- The hot-melt processable adhesive composition of claim 1 as granted was novel in view of D8 but lacked an inventive step in view of D2. The claimed subject-matter differed from the disclosure of D2 only with regard to the amount of tackifier which according to claim 1 had to be greater than 40 pbw based on the total weight of the block copolymer. However, there was no technical evidence to show that the increase of the amount of tackifier to more than 40 pbw necessarily provided an unexpected effect. Thus, the claimed composition was an obvious alternative to the composition of D2.

- As regards auxiliary request 1, its subject-matter fulfilled all the requirements of the EPC. In particular, claim 1 could not be objected to for lack of clarity since it resulted from the combination of granted claims 1 and 8. Furthermore, none of the cited documents disclosed the claimed combination of features. Finally, the subject-matter of claim 1 of auxiliary request 1 also involved an inventive step. The skilled person starting from D2 as the closest state of the art and aiming at improving the properties of the known hot-melt processable adhesive compositions would not find in any of the cited documents the necessary motivation to use a block copolymer which was essentially free of iniferter residue, i.e. a block copolymer which was manufactured in the absence of an iniferter initiator.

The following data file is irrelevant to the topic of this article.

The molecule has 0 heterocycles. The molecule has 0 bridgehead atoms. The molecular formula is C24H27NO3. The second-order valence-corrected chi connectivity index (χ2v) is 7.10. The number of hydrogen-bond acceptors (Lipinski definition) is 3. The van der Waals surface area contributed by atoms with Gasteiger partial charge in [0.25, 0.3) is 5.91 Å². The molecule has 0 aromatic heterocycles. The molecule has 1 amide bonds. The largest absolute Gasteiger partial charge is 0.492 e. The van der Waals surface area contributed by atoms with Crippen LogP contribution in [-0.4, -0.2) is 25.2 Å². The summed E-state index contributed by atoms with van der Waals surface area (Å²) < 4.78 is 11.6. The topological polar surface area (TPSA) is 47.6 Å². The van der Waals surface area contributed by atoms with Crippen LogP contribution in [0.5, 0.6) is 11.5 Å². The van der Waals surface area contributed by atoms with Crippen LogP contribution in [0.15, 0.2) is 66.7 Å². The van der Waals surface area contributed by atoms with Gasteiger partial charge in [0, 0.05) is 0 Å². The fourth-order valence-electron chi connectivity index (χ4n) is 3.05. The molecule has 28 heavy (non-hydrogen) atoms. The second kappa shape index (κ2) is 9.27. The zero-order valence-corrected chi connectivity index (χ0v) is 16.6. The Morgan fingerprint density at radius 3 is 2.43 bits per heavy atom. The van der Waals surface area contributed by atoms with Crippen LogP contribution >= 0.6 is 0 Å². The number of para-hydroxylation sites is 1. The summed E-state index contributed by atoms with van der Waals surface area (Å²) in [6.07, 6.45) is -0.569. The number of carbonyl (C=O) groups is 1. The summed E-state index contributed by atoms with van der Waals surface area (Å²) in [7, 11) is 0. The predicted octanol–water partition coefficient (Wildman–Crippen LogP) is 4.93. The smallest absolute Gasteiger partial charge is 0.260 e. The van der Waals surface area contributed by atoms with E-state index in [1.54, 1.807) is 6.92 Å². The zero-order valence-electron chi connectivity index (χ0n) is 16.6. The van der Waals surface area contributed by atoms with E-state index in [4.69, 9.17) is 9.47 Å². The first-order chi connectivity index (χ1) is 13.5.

V. On 21 April 2010 the appellant opponent (hereinafter the opponent) filed an appeal and on the same day paid the appeal fee. The opponent requested that the decision under appeal be set aside and that the patent be revoked in its entirety.

The statement setting out the grounds of appeal was filed on 9 July 2010. It included the following additional document:

D11: JP-A-10 168 271 (together with an English translation).

The opponent took issue with the non-admittance of documents D9 and D10 and reiterated the issues of lack of clarity and lack of inventive step raised before the opposition division.